Sunday, January 07, 2007

Passive Agressive Parenting Books - ARGH!

I'm reading "Chores without Wars," a book that purports to turn 'housework into teamwork.' And something's been bugging me about this book but I couldn't put my finger on it. Until now.

After all, the book promises to do away with nagging and shouting and the usual arguments that go along with household work. Sounds great. Who wants to be that person anyway? I mean, I'm pretty sure that's core to the "mom" job description, but if these ladies have a better way, great! I'm all for it. I hate being that way.

First, the book starts by telling me I need to change my behavior and my way of thinking. Right off, that's annoying, because I've spent years trying to be a better me and I've had just about enough of it. It's a lot of work and frankly, the dividends just never came. Instead, people take more advantage of me and I'm a seething teapot of anger half the time because I never say what I really think because I'm trying to be a better person.

And since I've had my daughter, I realize that's all a load of crap. It may make you look nicer, but it makes you much less nice in actuality. It also makes you something of a patsy. And I don't want that for my daughter.

So, right off, I'm on my guard, but I still haven't pinpointed why. All of the above I figured out later.

Then I come to this scene, wherein mother Margie decides to give up reminding her seven year old of his promise to pick up his toys everyday. So here's what she does: She tells him their plan wasn't working, because he's not picking up his toys. He promises to remember - this time for sure.

Margie responds thusly:
'That's great. I'm glad to hear that, but I want to tell you want I've decided to do if you don't keep your agreement.'
You can almost feel the Grinch-like smile.

Lance asks what she means and the books says, I kid you not:
In a friendly tone Margie said, "I'm not going to remind you or nag you anymore. I expect that you'll do what you say. If you haven't picked up your toys by 5:30 each evening, I'll figure you want me to do it. If I do it, I'll put the toys in a box called the Sunday Box and you can get them the following Sunday."
Okay, on the surface, there's nothing wrong there. But after a few tries at this kind of logic, I realized I was turning into that mean girl who smiles at you so kindly just as she slips the knife between your shoulder blades. It's just so...cold and sterile. Like Margie's just waiting for the chance to take those toys.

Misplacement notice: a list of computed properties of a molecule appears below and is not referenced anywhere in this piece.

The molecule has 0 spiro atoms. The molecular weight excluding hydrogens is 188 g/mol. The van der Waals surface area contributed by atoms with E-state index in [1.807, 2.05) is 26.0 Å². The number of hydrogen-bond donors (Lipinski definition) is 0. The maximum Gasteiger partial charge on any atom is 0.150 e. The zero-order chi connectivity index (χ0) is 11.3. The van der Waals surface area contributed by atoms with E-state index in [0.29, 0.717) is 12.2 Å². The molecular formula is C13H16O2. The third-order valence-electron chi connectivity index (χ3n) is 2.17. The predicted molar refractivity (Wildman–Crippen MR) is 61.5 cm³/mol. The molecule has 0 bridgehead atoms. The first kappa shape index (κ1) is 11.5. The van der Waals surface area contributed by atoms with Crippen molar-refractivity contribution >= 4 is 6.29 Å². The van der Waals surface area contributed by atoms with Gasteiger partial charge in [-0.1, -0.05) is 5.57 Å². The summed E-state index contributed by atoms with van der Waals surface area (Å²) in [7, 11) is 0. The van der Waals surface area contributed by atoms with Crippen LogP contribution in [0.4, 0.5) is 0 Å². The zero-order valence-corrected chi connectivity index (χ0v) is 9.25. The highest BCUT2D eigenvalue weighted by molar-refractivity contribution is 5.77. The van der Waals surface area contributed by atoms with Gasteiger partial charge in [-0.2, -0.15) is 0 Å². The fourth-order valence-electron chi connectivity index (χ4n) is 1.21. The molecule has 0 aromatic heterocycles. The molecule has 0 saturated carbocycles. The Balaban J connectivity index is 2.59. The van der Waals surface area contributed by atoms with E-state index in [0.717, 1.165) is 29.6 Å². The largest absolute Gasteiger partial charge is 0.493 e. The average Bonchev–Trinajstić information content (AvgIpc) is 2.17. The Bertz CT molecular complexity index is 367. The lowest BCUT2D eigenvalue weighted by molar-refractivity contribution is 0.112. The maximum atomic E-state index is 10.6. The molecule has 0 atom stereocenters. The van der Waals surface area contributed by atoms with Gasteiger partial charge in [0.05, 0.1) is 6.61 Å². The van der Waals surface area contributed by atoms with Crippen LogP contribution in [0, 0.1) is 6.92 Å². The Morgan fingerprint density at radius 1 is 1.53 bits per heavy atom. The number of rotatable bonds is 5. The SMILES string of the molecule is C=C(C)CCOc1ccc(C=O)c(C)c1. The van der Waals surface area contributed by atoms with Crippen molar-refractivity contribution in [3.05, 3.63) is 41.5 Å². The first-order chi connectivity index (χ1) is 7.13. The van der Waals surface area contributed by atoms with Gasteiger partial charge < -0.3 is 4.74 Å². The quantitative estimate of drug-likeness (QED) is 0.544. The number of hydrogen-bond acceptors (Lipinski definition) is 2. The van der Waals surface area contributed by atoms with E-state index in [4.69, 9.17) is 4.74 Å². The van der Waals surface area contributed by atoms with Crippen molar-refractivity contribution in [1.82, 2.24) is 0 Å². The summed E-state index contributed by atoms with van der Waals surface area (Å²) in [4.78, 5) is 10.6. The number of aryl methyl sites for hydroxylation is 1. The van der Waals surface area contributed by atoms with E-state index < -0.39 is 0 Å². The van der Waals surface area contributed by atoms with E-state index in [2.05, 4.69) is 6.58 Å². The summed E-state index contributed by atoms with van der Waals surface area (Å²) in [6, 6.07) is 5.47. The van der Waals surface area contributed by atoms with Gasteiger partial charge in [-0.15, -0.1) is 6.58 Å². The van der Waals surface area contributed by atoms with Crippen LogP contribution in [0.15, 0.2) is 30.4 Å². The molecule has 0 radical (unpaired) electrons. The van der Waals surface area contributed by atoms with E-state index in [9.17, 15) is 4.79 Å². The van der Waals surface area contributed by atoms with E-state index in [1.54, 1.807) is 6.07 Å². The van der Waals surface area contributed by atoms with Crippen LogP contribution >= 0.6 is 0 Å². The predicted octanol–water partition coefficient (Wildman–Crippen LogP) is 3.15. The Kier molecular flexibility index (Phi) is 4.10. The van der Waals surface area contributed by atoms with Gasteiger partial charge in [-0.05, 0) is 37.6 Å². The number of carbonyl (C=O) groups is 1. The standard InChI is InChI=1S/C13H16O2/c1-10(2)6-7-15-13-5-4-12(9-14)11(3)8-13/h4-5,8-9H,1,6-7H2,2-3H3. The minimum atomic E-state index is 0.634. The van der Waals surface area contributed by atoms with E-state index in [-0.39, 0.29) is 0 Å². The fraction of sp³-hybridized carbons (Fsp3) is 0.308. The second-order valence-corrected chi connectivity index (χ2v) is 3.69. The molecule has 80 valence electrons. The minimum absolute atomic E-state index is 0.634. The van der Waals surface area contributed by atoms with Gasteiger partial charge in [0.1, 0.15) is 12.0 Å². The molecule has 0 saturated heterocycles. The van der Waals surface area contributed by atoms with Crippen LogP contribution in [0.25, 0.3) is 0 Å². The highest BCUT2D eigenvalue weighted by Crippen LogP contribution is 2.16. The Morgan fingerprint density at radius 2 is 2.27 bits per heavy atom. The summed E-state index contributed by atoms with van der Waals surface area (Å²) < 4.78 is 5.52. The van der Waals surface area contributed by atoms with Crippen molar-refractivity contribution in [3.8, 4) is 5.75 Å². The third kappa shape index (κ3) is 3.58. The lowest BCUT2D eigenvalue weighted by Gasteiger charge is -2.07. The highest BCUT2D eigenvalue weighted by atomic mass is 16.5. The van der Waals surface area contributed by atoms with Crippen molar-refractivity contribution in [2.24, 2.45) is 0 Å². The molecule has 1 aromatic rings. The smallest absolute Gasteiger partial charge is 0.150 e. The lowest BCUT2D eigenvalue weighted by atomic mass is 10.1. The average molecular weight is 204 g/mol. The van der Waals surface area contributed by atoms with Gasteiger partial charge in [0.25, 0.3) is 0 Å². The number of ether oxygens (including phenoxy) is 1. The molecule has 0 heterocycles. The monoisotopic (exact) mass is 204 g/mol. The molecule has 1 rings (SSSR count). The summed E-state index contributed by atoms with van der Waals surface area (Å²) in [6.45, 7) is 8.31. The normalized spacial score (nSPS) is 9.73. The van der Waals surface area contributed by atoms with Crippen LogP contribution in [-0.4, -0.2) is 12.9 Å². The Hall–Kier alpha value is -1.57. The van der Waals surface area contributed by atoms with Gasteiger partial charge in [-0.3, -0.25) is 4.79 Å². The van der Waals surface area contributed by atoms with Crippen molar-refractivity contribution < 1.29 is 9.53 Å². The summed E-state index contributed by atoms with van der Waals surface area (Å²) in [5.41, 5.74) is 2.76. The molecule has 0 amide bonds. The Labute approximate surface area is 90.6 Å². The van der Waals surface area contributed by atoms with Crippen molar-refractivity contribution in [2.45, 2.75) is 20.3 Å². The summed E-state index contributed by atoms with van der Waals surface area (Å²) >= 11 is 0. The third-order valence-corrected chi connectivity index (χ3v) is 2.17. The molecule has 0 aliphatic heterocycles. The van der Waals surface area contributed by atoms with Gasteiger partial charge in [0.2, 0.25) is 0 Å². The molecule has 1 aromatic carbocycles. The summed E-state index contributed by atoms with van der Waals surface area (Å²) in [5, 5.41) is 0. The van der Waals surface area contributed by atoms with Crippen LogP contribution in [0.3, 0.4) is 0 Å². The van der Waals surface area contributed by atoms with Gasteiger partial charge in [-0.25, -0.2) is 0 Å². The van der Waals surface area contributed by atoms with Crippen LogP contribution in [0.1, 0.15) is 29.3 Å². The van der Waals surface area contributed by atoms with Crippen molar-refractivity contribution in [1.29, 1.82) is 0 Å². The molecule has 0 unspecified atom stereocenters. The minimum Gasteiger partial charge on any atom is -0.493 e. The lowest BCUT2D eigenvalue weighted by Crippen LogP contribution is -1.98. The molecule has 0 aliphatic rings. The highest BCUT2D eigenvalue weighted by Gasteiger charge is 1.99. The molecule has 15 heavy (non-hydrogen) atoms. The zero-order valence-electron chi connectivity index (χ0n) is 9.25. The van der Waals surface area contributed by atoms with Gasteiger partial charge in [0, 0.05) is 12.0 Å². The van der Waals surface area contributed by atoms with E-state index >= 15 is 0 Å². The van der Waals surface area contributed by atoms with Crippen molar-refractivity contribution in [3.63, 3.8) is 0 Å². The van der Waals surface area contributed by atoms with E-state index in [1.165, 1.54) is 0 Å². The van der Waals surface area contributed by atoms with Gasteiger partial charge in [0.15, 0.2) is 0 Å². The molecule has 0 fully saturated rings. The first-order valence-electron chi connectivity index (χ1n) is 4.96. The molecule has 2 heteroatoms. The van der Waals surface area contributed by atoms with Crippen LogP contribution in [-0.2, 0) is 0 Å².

And the whole book has been like that. You can almost feel how angry Mom is - and rightly so - but the 'better way' touted by the books is to set aside your emotions, smile and come up with consequences, which you then put in like a cold piece of steel. Not a good way to build a team, in my humble opinion.

Oh sure, there are caveats: Let them know in advance. Work it out together. Yadda, yadda. But in the end, every situation boils down to a passive aggressive move by mom. Teen not taking out the garbage? Change the night. Still doesn't do it? Set the garbage bags by the door and refuse to cook the next meal until he's moved it. It reminds me of first grade, where one dude would do something bad and the teacher would punish everyone. It's so institutional.

I'd much rather do it like this:
You know, it makes me really mad that you said you'd do this and you haven't. So I want you to pick up those tosy right now. Fom now on, if you don't pick up those toys when I ask you to, I'm taking them and you'll have to work to get them back. And if you don't miss them, well, I'm going to assume you have too many toys and we can talk about what we need to get rid of.
See the difference? One is emotionally honest and forthright. The other is just...passive aggressive and really mean. One is the person I really am. The other is...the mean girls who picked on everybody in high school.

Plus the book is all about how you're the coach. Have you ever in your life heard a coach talk like Margie? No. Coaches are no-bs kinda people. I think Mom's should be, too. Otherwise, you're just a bit Joan Crawford, aren't you? Yes, my sweetie, you are.

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1 Comments:

Blogger Housewife said...

You are one rockin' Momma.

Hooray for honest discipline.

When Adam and Eve have waaaaaayy too many toys I tell them that for every 10 they donate to Goodwill I'll buy them one really good new one.

We end up dropping off bucket loads and a house without an over load of junk is much easier to keep clean, for all of us.

I'm loving your blog!

11:56 AM  

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